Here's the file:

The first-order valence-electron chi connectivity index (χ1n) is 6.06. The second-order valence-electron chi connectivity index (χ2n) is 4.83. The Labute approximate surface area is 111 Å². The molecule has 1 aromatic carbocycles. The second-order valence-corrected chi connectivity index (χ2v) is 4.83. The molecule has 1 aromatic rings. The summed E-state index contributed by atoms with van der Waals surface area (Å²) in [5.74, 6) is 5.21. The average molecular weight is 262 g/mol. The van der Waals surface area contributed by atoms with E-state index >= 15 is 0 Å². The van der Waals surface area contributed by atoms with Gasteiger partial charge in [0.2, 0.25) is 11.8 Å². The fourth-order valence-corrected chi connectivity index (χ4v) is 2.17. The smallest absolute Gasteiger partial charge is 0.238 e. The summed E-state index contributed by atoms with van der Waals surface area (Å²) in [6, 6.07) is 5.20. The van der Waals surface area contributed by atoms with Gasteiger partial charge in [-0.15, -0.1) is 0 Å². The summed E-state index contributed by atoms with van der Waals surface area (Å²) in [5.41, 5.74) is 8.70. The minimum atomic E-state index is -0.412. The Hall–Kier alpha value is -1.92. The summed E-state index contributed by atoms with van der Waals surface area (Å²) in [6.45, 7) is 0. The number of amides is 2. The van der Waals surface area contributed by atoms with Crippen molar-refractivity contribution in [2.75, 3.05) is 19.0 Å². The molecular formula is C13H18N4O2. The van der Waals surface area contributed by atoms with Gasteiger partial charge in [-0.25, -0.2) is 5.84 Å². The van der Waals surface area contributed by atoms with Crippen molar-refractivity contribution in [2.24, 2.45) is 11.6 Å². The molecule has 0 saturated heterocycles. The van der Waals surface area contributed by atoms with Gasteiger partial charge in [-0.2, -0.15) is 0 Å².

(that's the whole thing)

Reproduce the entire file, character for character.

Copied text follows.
The first-order valence-electron chi connectivity index (χ1n) is 6.06. The second-order valence-electron chi connectivity index (χ2n) is 4.83. The Labute approximate surface area is 111 Å². The molecule has 1 aromatic carbocycles. The second-order valence-corrected chi connectivity index (χ2v) is 4.83. The molecule has 1 aromatic rings. The summed E-state index contributed by atoms with van der Waals surface area (Å²) in [5.74, 6) is 5.21. The average molecular weight is 262 g/mol. The van der Waals surface area contributed by atoms with E-state index >= 15 is 0 Å². The van der Waals surface area contributed by atoms with Gasteiger partial charge in [0.2, 0.25) is 11.8 Å². The fourth-order valence-corrected chi connectivity index (χ4v) is 2.17. The smallest absolute Gasteiger partial charge is 0.238 e. The summed E-state index contributed by atoms with van der Waals surface area (Å²) in [6, 6.07) is 5.20. The van der Waals surface area contributed by atoms with Gasteiger partial charge in [-0.15, -0.1) is 0 Å². The summed E-state index contributed by atoms with van der Waals surface area (Å²) in [5.41, 5.74) is 8.70. The minimum atomic E-state index is -0.412. The Hall–Kier alpha value is -1.92. The summed E-state index contributed by atoms with van der Waals surface area (Å²) in [6.45, 7) is 0. The number of amides is 2. The van der Waals surface area contributed by atoms with Crippen molar-refractivity contribution in [2.75, 3.05) is 19.0 Å². The molecular formula is C13H18N4O2. The van der Waals surface area contributed by atoms with Gasteiger partial charge in [-0.25, -0.2) is 5.84 Å². The van der Waals surface area contributed by atoms with Crippen molar-refractivity contribution in [2.24, 2.45) is 11.6 Å². The molecule has 0 saturated heterocycles. The van der Waals surface area contributed by atoms with Gasteiger partial charge in [-0.2, -0.15) is 0 Å².